One of Marius de Zayas’ charcoal portraits of Alfred Stieglitz hanging in Stieglitz and His Artists: Matisse to O’Keeffe at the Metropolitan Museum of Art carries the subtitle “L’accoucher d’idées (The Midwife to Ideas).” The subtitle is a fitting description for Stieglitz, who, in addition to his groundbreaking work as photographer, was perhaps the most influential figure in American modernism, tirelessly championing artists from the European avant-garde while also supporting his own group of pivotal Americans. Through early work at his 291 gallery (opened in 1905) and later at the Intimate Gallery and finally at An American Place, Stieglitz eluded the standard practice of a dealer—the notion of commerce, or even bookkeeping, escaped him. Yet, from 1905 until his death in 1946, his work helped define the terms upon which modernism fit the American experience.
Stieglitz and His Artists is an extraordinary survey that highlights the breadth and influence of Stieglitz through his singular collection of European and American modern art, bequeathed in 1949 to the Metropolitan Museum of Art by Georgia O’Keeffe. Despite the titular emphasis on Stieglitz as a doyen of early modernism, curator Lisa Mintz Messinger positions the collection to also highlight the roles of Stieglitz’s close advisors: Paul Haviland, Marius de Zayas and Edward Steichen. Their backgrounds and knowledge granted Stieglitz access to the European modernists. It was Steichen, abroad in Paris, who introduced the French avant-garde to Stieglitz, and thus by extension, helped introduce them to American audiences. The exhibition’s opening rooms display works from Matisse, Picasso, Toulouse-Lautrec and Rodin, many of which came into Stieglitz’s possession after being shown at 291.
Stieglitz’s exhibitions of living artists, especially his fellow Americans, were a defining characteristic of his mission, one that ran counter to contemporary institutional practice, notably that of the conservative Metropolitan Museum of Art and Alfred Barr’s Eurocentric Museum of Modern Art. Seminal moments in the development of American modernism occurred through the 291 gallery. In January of 1908, for example, its exhibition of drawings by Auguste Rodin was the first time a modern artist was shown in the United States.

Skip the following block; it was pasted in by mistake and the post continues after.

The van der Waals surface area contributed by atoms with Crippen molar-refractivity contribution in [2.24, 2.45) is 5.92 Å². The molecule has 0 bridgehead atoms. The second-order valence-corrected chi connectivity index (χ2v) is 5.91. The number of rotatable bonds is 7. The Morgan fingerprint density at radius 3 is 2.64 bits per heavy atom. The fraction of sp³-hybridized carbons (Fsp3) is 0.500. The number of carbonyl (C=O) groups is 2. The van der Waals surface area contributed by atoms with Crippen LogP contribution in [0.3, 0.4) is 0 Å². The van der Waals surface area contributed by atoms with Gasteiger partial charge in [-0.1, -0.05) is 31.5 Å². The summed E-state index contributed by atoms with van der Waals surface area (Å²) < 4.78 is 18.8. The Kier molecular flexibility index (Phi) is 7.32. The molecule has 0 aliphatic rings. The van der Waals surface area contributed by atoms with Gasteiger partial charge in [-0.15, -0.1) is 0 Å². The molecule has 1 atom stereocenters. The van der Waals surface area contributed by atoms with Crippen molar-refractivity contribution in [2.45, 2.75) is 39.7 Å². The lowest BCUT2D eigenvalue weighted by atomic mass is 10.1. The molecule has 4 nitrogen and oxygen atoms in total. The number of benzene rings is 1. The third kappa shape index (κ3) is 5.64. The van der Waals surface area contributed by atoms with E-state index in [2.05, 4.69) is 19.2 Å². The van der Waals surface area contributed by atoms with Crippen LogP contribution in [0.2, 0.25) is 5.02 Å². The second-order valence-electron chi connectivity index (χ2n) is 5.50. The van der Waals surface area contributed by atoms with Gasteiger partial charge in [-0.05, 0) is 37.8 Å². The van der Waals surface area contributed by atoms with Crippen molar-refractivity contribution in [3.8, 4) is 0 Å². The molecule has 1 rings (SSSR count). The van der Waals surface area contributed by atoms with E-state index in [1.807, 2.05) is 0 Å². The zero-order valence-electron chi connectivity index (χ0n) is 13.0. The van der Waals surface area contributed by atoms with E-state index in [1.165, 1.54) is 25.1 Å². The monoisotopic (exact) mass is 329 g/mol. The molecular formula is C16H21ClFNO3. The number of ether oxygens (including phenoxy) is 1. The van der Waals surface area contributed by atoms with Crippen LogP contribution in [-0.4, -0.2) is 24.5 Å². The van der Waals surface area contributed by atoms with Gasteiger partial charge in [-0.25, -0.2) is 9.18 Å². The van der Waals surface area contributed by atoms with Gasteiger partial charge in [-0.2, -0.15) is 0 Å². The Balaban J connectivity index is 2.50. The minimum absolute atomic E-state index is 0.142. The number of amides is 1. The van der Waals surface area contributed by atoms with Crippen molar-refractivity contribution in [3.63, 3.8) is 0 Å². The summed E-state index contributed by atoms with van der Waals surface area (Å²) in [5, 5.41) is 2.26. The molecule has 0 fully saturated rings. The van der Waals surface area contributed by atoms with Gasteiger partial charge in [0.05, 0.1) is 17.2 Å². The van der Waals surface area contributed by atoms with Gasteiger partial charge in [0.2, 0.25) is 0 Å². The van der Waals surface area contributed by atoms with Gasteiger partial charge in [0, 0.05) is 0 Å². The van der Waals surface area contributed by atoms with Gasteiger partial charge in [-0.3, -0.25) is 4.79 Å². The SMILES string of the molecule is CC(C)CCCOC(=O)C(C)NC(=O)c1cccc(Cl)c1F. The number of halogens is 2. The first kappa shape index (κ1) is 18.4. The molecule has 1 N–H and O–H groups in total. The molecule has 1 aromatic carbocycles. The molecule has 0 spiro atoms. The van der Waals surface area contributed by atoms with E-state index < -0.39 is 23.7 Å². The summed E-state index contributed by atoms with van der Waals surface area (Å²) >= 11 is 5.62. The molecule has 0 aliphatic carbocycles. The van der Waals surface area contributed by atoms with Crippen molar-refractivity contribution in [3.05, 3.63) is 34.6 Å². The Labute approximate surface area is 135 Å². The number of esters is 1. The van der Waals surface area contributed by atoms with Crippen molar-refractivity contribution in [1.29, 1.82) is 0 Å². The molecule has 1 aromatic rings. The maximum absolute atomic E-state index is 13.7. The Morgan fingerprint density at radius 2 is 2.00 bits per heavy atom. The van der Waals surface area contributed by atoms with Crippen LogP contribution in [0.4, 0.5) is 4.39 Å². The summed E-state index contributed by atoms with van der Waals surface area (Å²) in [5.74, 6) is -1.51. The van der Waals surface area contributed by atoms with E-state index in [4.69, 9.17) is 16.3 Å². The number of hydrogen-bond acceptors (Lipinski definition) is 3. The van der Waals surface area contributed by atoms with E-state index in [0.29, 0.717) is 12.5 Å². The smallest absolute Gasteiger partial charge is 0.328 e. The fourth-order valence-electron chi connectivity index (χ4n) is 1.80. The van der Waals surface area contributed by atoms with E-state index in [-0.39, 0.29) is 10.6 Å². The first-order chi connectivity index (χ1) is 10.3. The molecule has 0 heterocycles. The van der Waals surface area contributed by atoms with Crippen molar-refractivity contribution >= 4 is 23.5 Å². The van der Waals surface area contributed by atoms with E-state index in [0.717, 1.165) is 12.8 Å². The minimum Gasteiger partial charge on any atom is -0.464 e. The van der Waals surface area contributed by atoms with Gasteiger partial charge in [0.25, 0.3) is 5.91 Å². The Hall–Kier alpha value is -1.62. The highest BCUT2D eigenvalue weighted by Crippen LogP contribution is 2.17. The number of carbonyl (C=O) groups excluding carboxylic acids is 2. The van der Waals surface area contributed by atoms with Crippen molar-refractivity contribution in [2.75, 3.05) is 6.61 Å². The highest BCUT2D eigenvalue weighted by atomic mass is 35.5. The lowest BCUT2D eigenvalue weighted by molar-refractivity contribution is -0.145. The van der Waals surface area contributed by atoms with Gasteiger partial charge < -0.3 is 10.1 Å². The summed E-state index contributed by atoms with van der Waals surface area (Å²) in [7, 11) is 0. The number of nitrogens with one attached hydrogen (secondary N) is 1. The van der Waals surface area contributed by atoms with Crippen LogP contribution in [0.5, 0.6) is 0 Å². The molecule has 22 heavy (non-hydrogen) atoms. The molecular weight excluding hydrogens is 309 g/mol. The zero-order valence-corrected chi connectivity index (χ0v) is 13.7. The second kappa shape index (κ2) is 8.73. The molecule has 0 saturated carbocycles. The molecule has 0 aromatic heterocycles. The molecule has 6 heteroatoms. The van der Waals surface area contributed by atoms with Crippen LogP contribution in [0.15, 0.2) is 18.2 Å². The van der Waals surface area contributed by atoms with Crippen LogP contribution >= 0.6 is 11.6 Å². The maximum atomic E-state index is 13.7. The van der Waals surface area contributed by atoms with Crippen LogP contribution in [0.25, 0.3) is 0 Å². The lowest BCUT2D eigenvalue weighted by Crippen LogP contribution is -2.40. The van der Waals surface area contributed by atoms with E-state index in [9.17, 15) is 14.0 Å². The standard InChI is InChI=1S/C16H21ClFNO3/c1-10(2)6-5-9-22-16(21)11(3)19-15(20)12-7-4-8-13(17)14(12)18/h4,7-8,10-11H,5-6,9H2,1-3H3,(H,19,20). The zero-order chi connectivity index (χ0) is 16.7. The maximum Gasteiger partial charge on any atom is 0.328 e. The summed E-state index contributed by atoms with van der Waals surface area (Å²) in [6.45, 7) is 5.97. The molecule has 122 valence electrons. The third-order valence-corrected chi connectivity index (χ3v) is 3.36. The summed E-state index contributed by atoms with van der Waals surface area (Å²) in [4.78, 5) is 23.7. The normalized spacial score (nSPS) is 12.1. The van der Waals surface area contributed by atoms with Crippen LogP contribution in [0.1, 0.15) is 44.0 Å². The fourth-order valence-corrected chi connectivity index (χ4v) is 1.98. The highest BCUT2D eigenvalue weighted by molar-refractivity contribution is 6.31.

After the explosive Amory show in 1913 Stieglitz’s later career focused on a small group of American modernists. If there is one reinvigorated aspect of Stieglitz’s well-documented life to emerge from the Met’s display, it is undoubtedly the resonance, mastery and centrality of John Marin. Marin’s deep comprehension of the tenets of modernism, as conveyed in his watercolors and etchings, appear to capture the literary project of William Carlos Williams; in the words on one writer, both artists “recognized the need to assimilate European avant-garde forms and techniques with their individual sensibilities and American lives.”
Steichen visited Marin’s Paris studio with Stieglitz around the time Marin was executing etchings and watercolors of the city and its environs, such as Notre-Dame, Paris (1908) and The Quay, Seine, Paris (1909). In 1909, 291 held an exhibit featuring twenty-five of Marin’s watercolors, and soon after in 1910 Marin had his first solo show at the gallery. Stieglitz always felt that, of all his artists, Marin’s vision was the closest to his own. Contrary to Robert Henri’s Ashcan school, Stieglitz’s strain of anti-academicism sought solitude and refuge in natural forms, delineating those in his circle from “the eight,” who satisfied their rebellion through the representation of social and political subjects. Marin’s cohesive etchings and watercolors employed modeling that constantly played with the tensions of the natural and the man-made. In Mills and Footbridge, Meaux (1908) Marin’s color splotches neatly echo in the foreground, and he could not help but draw a formal connection to his handling of the flora in Plant Growth Voulangis, France (1909).
Throughout a period in American art where the advent of modernism was fast drawing lines across social, literary and visual fields, Stieglitz’s charismatic and steadfast championing of his circle comprises source material for several chapters in the American aesthetic experience. The Met’s encyclopedic offering leaves little of Stieglitz’s terrain unexamined, and presents the objects in vivid context of the period’s diverse developments.
Stieglitz and His Artists: Matisse to O’Keeffe
13 October 2011—2 January 2012